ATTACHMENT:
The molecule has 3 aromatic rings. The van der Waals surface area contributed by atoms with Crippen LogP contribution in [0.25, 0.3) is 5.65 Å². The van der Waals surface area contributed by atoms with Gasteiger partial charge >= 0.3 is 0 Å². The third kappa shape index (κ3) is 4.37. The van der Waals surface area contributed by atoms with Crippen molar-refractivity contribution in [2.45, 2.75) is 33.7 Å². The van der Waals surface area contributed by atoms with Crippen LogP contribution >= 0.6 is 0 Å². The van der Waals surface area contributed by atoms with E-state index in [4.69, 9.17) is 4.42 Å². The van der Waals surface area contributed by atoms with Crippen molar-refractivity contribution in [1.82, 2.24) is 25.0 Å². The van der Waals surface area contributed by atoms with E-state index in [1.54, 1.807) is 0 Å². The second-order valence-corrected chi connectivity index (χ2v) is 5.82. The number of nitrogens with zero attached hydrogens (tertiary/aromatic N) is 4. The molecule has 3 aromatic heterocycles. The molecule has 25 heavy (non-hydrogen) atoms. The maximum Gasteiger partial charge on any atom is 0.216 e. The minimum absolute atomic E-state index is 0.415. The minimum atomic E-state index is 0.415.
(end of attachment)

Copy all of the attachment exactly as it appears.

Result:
The molecule has 3 aromatic rings. The van der Waals surface area contributed by atoms with Crippen LogP contribution in [0.25, 0.3) is 5.65 Å². The van der Waals surface area contributed by atoms with Gasteiger partial charge >= 0.3 is 0 Å². The third kappa shape index (κ3) is 4.37. The van der Waals surface area contributed by atoms with Crippen molar-refractivity contribution in [2.45, 2.75) is 33.7 Å². The van der Waals surface area contributed by atoms with Crippen LogP contribution >= 0.6 is 0 Å². The van der Waals surface area contributed by atoms with E-state index in [4.69, 9.17) is 4.42 Å². The van der Waals surface area contributed by atoms with Crippen molar-refractivity contribution in [1.82, 2.24) is 25.0 Å². The van der Waals surface area contributed by atoms with E-state index in [1.54, 1.807) is 0 Å². The second-order valence-corrected chi connectivity index (χ2v) is 5.82. The number of nitrogens with zero attached hydrogens (tertiary/aromatic N) is 4. The molecule has 3 aromatic heterocycles. The molecule has 25 heavy (non-hydrogen) atoms. The maximum Gasteiger partial charge on any atom is 0.216 e. The minimum absolute atomic E-state index is 0.415. The minimum atomic E-state index is 0.415.